Four of the best towing cars on sale today

Carlton Boyce / 21 June 2016

Choosing a car to tow your caravan can be a difficult decision. We look at four of the best towing cars on sale today and some cheaper alternatives.



Caravanners might be able to argue long into the night about their favourite towing cars, but for the uninitiated choosing one for the first time can be a bit of a black art.

To help, I’ve chosen four of my favourites!

The heavyweight – up to 3,500kgs

Land Rover Discovery

The Land Rover Discovery is the King of towing vehicles thanks to its powerful engine and 3,500kg towing capacity. A sophisticated four-wheel-drive system means that you’ll rarely struggle for grip even on the roughest, muddiest terrain and the 3.0-litre, V6 diesel engine’s 442lb ft of torque makes mincemeat of even the steepest climb, aided-and-abetted by the standard eight-speed automatic gearbox.

Passengers – all six of them! – will love it too as few vehicles are as comfortable or spacious as the Discovery, making it an ideal vehicle for long-distance touring.

Of course this level of ability comes at a price. The initial purchase price is likely to be at least £40,000 and running costs won’t be cheap either. 

Nonetheless, if you’re towing a large, heavy caravan then nothing else comes close.

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Volkswagen Touareg

If you don’t need the hard-core off-road prowess of the Land Rover Discovery then the V6 diesel-engined Volkswagen Touareg is worth considering. It’s nimbler and faster than the Disco but just as comfortable – and just as expensive to buy and run.

It only seats five people (there is no seven-seat option available), but if intercontinental travel is your thing then the Touareg might suit your needs better than the British car given its more accomplished road manners.

Read our towing tips.

Thrifty alternative

The Toyota Land Cruiser Amazon with its hewn-from-solid feel and unbreakable mechanics is the car of choice for heavy-plant haulage firms with an eye for the bottom-line. 

A 15-year-old model will still cost you around £7,500 but it will survive a nuclear war and still be reliably hauling caravans and trailers when your grandchildren are collecting their pensions. 

Just make sure that the car you buy comes from a nice middle-class family that’s only used it to tow a horsebox rather than one that has been owned by a series of heavy-handed hauliers with a leaden right foot and a cavalier attitude to car servicing.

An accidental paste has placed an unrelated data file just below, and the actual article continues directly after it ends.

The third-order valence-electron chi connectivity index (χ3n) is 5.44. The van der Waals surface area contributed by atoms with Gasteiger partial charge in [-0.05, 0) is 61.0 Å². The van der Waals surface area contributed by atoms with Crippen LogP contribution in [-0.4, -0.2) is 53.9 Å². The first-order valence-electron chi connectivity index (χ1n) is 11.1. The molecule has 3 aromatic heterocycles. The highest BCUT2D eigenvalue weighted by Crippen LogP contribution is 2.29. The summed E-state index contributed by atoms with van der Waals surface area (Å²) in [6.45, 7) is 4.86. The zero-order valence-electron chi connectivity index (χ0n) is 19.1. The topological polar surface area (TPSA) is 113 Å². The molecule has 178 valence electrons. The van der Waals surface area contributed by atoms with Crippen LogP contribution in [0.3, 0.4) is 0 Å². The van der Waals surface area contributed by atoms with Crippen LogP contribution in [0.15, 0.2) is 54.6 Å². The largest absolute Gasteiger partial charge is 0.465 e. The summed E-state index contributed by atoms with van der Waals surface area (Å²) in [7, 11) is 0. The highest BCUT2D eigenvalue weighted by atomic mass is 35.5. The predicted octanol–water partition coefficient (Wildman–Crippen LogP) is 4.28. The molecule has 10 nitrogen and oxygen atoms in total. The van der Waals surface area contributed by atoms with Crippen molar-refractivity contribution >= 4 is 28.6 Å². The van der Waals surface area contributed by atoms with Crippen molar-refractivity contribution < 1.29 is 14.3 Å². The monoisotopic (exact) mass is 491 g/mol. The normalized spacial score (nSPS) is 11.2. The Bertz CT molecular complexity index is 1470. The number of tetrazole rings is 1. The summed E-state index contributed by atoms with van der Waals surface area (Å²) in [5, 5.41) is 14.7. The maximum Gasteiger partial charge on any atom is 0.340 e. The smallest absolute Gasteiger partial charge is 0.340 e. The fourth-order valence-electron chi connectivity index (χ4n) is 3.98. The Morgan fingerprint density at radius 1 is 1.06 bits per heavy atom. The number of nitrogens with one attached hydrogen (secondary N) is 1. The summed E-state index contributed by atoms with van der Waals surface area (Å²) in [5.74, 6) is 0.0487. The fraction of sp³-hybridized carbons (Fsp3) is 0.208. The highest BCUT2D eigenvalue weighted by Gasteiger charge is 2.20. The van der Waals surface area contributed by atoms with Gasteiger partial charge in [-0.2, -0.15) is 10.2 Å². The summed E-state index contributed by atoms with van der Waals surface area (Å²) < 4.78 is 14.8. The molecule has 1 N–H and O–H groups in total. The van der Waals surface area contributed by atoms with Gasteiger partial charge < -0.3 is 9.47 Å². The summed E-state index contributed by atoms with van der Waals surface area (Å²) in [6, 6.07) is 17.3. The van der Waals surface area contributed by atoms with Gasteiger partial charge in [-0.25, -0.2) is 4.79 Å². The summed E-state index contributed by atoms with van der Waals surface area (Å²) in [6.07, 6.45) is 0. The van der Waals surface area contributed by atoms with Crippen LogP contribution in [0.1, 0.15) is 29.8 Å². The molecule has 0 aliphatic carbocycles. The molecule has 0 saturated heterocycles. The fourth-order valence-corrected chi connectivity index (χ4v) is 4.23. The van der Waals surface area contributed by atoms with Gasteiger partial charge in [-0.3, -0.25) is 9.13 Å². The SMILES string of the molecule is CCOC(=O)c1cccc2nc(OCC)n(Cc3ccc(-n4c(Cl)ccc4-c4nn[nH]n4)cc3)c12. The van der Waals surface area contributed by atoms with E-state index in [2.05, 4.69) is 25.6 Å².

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The middleweight – up to 2,000kgs

Mazda CX-5

A Mazda CX-5 with a manual gearbox and the 2.2-litre diesel engine will tow an impressive 2,000kgs, making it the ideal choice for someone towing a medium-sized caravan. 

It will cost you around £26,000 for the front-wheel-drive model but with the all-wheel-drive version only costing a little bit more you might be better off paying the extra.

For that you get an economical, comfortable SUV from one of the most respected manufacturers in the world. It should be cheap to run too, with up to 54.3mpg (61.4mpg for the two-wheel-drive car) on offer – when you’re not towing, of course!

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Ford Mondeo

The humble Mondeo is a much, much better car than you think, offering far more space than almost all of its rivals (the exception is the enormous Skoda Superb) in a relatively economical package.

It’s also great fun to drive and is my car of choice for keen drivers with a family. A Mondeo fitted with a manual gearbox and the 2.0-litre diesel engine will tow up to 1,800kgs and could return up to 67mpg. If the image isn’t a deal-breaker then the Mondeo might be all the car you’ll ever need.

Read our guide to buying a caravan.

Thrifty alternative

If you are looking for a diesel-engined SUV on a budget then the Suzuki Grand Vitara might just fit the bill. 

Now discontinued, the Vitara might not be as civilized as the CX-5 but it is a lot cheaper: you can pick up a two-year-old car with well under 10,000 miles and just the one owner for around £15,000, while £10,000 buys an immaculate four-year-old car with under 50,000 miles on the clock. 

Choose one that hasn’t got a towbar already fitted if you want to be sure it hasn’t been abused; paying to fit your own might be the best £200 you’ll ever spend.

For more tips and useful information, browse our motoring articles.

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The material is for general information only and does not constitute investment, tax, legal, medical or other form of advice. You should not rely on this information to make (or refrain from making) any decisions. Always obtain independent, professional advice for your own particular situation.